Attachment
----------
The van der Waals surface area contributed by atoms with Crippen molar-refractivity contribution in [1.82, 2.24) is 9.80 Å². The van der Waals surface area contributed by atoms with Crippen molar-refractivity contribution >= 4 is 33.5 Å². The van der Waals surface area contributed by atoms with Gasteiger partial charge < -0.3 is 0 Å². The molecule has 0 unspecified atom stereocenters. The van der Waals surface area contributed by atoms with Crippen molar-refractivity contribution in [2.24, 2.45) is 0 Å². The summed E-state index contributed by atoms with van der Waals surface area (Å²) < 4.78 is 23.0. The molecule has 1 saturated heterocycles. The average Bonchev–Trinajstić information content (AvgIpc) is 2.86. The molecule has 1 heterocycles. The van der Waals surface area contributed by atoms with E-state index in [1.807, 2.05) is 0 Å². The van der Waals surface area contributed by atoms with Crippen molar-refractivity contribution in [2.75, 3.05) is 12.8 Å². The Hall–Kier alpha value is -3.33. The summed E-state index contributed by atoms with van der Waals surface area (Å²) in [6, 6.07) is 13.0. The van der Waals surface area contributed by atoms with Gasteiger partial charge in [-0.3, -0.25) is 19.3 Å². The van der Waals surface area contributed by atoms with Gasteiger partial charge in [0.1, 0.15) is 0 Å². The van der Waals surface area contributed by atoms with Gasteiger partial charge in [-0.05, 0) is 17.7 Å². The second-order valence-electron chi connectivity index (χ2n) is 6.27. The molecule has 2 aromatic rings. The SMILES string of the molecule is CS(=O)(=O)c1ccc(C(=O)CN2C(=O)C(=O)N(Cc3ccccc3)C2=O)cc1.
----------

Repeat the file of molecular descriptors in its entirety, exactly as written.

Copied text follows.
The van der Waals surface area contributed by atoms with Crippen molar-refractivity contribution in [1.82, 2.24) is 9.80 Å². The van der Waals surface area contributed by atoms with Crippen molar-refractivity contribution >= 4 is 33.5 Å². The van der Waals surface area contributed by atoms with Gasteiger partial charge < -0.3 is 0 Å². The molecule has 0 unspecified atom stereocenters. The van der Waals surface area contributed by atoms with Crippen molar-refractivity contribution in [2.24, 2.45) is 0 Å². The summed E-state index contributed by atoms with van der Waals surface area (Å²) < 4.78 is 23.0. The molecule has 1 saturated heterocycles. The average Bonchev–Trinajstić information content (AvgIpc) is 2.86. The molecule has 1 heterocycles. The van der Waals surface area contributed by atoms with E-state index in [1.807, 2.05) is 0 Å². The van der Waals surface area contributed by atoms with Crippen molar-refractivity contribution in [2.75, 3.05) is 12.8 Å². The Hall–Kier alpha value is -3.33. The summed E-state index contributed by atoms with van der Waals surface area (Å²) in [6, 6.07) is 13.0. The van der Waals surface area contributed by atoms with Gasteiger partial charge in [-0.3, -0.25) is 19.3 Å². The van der Waals surface area contributed by atoms with Gasteiger partial charge in [0.1, 0.15) is 0 Å². The van der Waals surface area contributed by atoms with Gasteiger partial charge in [-0.05, 0) is 17.7 Å². The second-order valence-electron chi connectivity index (χ2n) is 6.27. The molecule has 2 aromatic rings. The SMILES string of the molecule is CS(=O)(=O)c1ccc(C(=O)CN2C(=O)C(=O)N(Cc3ccccc3)C2=O)cc1.